Fourth time’s a charm

Until very recently, I thought that sewing machines and I just didn’t get along.

No hard feelings, really (OK well maybe some, on my part).  But we just weren’t meant to be.

When I was a kid, I learned to sew on a 1980’s Brother model, set up in Grandma’s kitchen.  Laboriously, painstakingly, I pieced three or four quilts on that machine.  Every 5 minutes something would jam up, and I’d have to holler for Grandma to come fix it.  Of course, those problems were NEVER my fault. I never had a lead foot on the electric pedal, or mis-threaded the machine in my preadolescent haste, or tied knots when the bobbin thread snapped.  Who me? Of course not.  Definitely the machine’s fault.

Mom’s Kenmore at home wasn’t much better.  Even though she used it to hem all of Dad’s work pants and jeans, made umpteen polyester fur and/or ric-rack’d Halloween costumes for me and Ryan, and even used to make our everyday clothes when we were wee, the machine never worked for me.  Just like at Grandma’s, I’d sit down to sew on it and hop up two minutes later with a problem for Mom to sort out.

In a marked difference from sewing adventures at Grandma’s house, though, Mom didn’t possess a 80-year-old grandmother’s sense of indulgence and time and patience.  When I screwed up that Kenmore, I’d usually wander off to work on something else (like the World’s Longest Crochet Chain, or the pitiful book of “happy families and smiling people cut out from LLBean catalogs”, or whatever else it was that other completely normal children did) before Mom could find the time head down to the basement sewing room and sort out how I’d screwed up her machine *this* time.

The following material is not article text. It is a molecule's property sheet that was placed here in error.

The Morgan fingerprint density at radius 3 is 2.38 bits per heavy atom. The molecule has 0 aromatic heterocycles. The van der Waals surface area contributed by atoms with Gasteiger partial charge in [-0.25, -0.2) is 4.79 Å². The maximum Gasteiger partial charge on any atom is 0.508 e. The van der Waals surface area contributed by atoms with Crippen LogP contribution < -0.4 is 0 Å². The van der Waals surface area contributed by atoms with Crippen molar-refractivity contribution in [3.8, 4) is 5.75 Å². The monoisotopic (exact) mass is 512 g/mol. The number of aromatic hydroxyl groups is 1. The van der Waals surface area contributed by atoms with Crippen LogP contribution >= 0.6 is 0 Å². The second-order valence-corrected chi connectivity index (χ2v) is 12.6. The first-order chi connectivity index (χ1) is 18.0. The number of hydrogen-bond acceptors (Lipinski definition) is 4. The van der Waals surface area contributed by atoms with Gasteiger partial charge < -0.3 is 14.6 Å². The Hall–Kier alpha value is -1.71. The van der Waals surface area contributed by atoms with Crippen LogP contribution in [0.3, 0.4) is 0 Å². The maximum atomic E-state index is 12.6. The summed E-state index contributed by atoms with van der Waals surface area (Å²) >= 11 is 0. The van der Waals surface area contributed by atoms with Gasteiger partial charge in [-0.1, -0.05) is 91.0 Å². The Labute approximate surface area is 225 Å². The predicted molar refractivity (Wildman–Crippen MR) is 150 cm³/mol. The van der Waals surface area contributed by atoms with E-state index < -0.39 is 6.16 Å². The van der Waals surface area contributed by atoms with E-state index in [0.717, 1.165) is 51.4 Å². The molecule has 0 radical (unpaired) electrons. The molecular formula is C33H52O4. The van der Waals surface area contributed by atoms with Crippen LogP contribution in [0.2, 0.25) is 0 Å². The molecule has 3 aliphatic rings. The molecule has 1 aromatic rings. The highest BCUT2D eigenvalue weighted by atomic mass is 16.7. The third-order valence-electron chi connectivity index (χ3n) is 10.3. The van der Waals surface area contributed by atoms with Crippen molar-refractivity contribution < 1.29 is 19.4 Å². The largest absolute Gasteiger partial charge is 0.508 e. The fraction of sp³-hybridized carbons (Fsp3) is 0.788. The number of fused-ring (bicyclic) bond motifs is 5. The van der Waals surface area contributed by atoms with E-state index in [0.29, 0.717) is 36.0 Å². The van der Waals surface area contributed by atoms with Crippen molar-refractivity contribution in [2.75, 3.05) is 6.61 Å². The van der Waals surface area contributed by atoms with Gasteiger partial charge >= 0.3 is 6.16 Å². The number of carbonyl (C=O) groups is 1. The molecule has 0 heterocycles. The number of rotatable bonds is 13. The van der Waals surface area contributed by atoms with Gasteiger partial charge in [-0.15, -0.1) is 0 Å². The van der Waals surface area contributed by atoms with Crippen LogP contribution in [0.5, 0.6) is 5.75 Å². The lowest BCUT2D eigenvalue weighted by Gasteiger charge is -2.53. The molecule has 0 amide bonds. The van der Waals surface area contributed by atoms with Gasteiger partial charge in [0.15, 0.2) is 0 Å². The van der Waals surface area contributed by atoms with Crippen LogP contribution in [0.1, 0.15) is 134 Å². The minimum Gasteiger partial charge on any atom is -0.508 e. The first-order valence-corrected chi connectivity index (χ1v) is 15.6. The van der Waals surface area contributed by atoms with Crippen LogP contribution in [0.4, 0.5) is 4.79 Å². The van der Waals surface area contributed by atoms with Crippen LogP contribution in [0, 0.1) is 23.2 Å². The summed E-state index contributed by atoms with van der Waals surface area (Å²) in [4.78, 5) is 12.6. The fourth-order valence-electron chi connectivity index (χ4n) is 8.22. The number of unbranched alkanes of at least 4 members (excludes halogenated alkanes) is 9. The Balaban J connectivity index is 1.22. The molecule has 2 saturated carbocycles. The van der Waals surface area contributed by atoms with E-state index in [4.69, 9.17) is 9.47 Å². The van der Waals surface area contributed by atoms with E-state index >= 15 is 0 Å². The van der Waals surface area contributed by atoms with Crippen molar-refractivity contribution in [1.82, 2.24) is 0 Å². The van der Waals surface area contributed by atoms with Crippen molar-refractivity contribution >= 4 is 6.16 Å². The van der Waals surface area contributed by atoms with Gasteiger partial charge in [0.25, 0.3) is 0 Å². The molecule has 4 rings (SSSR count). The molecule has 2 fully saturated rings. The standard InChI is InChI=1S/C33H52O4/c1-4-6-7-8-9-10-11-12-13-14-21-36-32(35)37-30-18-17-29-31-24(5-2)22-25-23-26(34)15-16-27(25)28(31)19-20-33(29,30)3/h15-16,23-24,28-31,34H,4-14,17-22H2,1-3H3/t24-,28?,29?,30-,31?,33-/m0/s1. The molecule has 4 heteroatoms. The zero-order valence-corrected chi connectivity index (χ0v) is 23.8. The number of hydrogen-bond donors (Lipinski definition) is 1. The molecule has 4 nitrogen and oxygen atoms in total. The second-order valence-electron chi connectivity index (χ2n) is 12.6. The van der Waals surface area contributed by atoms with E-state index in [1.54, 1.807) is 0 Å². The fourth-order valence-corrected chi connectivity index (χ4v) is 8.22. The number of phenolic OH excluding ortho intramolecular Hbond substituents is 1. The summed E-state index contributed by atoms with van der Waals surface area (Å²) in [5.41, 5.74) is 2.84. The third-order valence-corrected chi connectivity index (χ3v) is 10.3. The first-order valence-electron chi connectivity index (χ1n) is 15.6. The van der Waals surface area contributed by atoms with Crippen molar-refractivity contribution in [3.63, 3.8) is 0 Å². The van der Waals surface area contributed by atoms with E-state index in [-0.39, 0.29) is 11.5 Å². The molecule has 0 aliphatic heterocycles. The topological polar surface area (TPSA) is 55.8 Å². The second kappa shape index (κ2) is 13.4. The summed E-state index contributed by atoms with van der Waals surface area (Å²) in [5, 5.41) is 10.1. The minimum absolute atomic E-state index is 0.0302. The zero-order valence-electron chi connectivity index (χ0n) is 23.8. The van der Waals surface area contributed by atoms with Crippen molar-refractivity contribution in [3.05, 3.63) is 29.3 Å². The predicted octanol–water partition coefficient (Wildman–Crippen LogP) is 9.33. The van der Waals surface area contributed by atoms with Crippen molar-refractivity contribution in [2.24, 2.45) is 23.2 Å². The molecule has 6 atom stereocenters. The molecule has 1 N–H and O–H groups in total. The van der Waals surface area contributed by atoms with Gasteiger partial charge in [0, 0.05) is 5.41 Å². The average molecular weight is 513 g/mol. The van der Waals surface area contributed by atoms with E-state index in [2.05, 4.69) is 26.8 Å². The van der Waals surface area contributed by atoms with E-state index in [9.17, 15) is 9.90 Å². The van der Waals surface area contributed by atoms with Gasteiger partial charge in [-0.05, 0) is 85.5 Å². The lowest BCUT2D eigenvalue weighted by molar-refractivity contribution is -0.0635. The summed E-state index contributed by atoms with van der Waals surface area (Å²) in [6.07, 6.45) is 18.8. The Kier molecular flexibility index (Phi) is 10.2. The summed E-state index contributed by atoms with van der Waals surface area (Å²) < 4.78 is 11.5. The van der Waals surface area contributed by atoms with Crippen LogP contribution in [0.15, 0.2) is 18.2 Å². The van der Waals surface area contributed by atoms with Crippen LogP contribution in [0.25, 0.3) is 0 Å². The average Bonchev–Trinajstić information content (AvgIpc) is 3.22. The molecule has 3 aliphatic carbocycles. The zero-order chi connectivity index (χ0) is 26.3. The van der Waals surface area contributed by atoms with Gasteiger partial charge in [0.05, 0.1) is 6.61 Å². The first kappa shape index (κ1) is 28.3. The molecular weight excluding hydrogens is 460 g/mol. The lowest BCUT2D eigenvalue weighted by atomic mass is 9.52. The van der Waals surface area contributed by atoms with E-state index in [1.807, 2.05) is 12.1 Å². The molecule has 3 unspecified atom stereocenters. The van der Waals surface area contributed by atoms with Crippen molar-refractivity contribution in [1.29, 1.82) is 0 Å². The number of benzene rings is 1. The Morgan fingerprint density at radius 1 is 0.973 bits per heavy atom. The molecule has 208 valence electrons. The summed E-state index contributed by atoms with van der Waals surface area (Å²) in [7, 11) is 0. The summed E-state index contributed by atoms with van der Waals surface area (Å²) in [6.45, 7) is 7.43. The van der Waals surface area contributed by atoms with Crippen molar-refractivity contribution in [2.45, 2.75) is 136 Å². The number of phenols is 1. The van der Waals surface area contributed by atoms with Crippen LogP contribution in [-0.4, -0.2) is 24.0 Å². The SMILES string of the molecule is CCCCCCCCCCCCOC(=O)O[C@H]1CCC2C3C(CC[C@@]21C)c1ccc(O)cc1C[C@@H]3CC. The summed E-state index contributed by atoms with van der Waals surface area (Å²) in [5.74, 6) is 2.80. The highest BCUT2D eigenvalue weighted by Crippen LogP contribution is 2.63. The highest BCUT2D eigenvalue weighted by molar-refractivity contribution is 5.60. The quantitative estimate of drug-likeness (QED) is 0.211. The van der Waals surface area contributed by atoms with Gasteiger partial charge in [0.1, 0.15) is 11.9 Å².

Unfortunately, the curse didn’t break at midnight on my eighteenth birthday, or at my first kiss, or even when I lived in the forest with a bunch of funny-nosed dwarfs for a while (that was a crazy summer, let me tell you).

Five or six years ago, Mom and Dad gave me a basic beginner-level machine of my own, for Christmas.  I eagerly set it up in our bedroom in Kirksville, and while Jeff was out with friends I’d occasionally flip the machine on, pour a glass or three of wine, and make a half-assed attempt at sewing quilts or curtains.  Of course, after just a few minutes, the inevitable would happen:  bobbin vomit.  Or hitching or wild unspooling.  Or something.  Alway something.  So I’d wail and gnash my teeth and pour more wine and wander off to work on something else (like hand-piecing the hummingbird quilt of doom, or knitting ,or whatever else it was that other completely normal college students did).

By this point, of course, I was an adult of sound mind and logical reason, and had begun to suspect that perhaps my little sewing machine problem lay less with a giant coincidence regarding every sewing machine I’d ever touched, and was perhaps a personal problem of my own.

But even though I was aware of the problem, academically, I steadfastly maintained that maybe I just didn’t want it hard enough (I think I watched too much Peter Pan growing up).  So every six months or so since then, I’ve turned that machine on, sat down, and made a half-assed attempt at sewing something.  Two minutes later I’d get frustrated, say a few (dozen) curse words, throw the plastic cover back on, and forget about it.  Rinse and repeat.

Until last winter.